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Pressure mounts on Trump to keep migrant amnesty
[WASHINGTON] Pressure mounted on President Donald Trump not to end an amnesty for people brought to the United States illegally as children, with Republican allies and the CEOs of major US firms from Amazon to General Motors urging compassion Friday.
In a letter to the White House and top Republicans and Democrats in Congress, business leaders - including executives at Cisco, eBay, Facebook, Marriott and Microsoft - warned of the moral and economic impact of forcing almost 800,000 people back into the legal shadows.
Meanwhile top Congressional Republican Paul Ryan and a slew of his party's lawmakers pressed Mr Trump to step back from a campaign pledge to axe the program.
"I don't think he should do that. I believe this is something Congress has to fix," Mr Ryan told local radio station WCLO.
"These are kids who know no other country, who were brought here by their parents and don't know another home. And so I really do believe there needs to be a legislative solution."
Mr Trump indicated he had not yet decided whether to end the program instituted by former president Barack Obama, which allowed children brought to the country illegally before they were 16 to get a two-year renewable work permit.
The White House said Mr Trump would make his announcement on the policy on Tuesday.
The programme known as Daca, or Deferred Action for Childhood Arrivals, was implemented by Mr Obama in 2012 via executive order and could be repealed by Mr Trump with the stroke of a pen.
Recipients of the programme "grew up in America, registered with our government, submitted to extensive background checks and are diligently giving back to our communities and paying income taxes," the CEOs argued in the letter.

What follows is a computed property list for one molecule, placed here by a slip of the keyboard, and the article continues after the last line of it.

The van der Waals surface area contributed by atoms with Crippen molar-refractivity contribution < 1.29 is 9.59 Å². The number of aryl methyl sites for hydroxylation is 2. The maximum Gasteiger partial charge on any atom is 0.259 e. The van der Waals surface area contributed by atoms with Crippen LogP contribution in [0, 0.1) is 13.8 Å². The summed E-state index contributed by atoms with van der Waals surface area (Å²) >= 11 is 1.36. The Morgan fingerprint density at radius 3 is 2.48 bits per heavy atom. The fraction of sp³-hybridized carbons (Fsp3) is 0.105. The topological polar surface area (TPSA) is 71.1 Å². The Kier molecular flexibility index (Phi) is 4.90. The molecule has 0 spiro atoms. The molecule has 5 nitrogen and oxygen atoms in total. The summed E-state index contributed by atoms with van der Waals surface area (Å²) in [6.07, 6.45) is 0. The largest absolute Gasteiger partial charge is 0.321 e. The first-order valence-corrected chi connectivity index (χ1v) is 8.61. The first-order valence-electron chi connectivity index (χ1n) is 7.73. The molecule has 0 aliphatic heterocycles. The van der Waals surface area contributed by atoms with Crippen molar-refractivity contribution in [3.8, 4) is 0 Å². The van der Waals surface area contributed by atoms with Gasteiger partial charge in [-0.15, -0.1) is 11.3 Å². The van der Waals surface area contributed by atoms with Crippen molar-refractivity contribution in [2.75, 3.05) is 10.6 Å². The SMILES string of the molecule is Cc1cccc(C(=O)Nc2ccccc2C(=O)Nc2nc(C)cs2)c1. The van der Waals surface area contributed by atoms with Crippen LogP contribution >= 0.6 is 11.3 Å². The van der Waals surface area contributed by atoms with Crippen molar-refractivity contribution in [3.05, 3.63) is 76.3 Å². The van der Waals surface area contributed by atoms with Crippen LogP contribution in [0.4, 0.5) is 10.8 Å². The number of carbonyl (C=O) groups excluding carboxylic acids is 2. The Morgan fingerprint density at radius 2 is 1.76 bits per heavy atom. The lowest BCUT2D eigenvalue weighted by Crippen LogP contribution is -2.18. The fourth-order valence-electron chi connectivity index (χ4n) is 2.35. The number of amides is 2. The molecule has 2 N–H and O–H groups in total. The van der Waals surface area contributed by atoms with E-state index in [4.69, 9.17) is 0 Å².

These "hardworking young people will lose their ability to work legally in this country, and every one of them will be at immediate risk of deportation. Our economy would lose US$460.3 billion from the national GDP and US$24.6 billion in Social Security and Medicare tax contributions."
Mr Trump had vowed to end the programme and is under fierce pressure by anti-immigrant supporters to make good on that promise.
On Thursday, Fox News reported that Mr Trump would stop issuing Daca permits and allow the existing ones to expire.
Fear of deportation
Daca recipients fear their legal status could lapse and authorities would be able to locate them easily for deportation.
The policy has become tied up in a debate about congressional funding for Mr Trump's proposed wall on the border with Mexico.
Some in Congress have suggested a deal could be reached for the permit system to remain in place if lawmakers agree to release funding for the wall, or as part of broader immigration reform.
Some White House officials said Mr Trump's decision would have to wait until after mega-storm Harvey subsides.
Hurricane-hit Texas alone has issued over 200,000 permits or renewals under the Daca scheme, according to the Department of Homeland Security.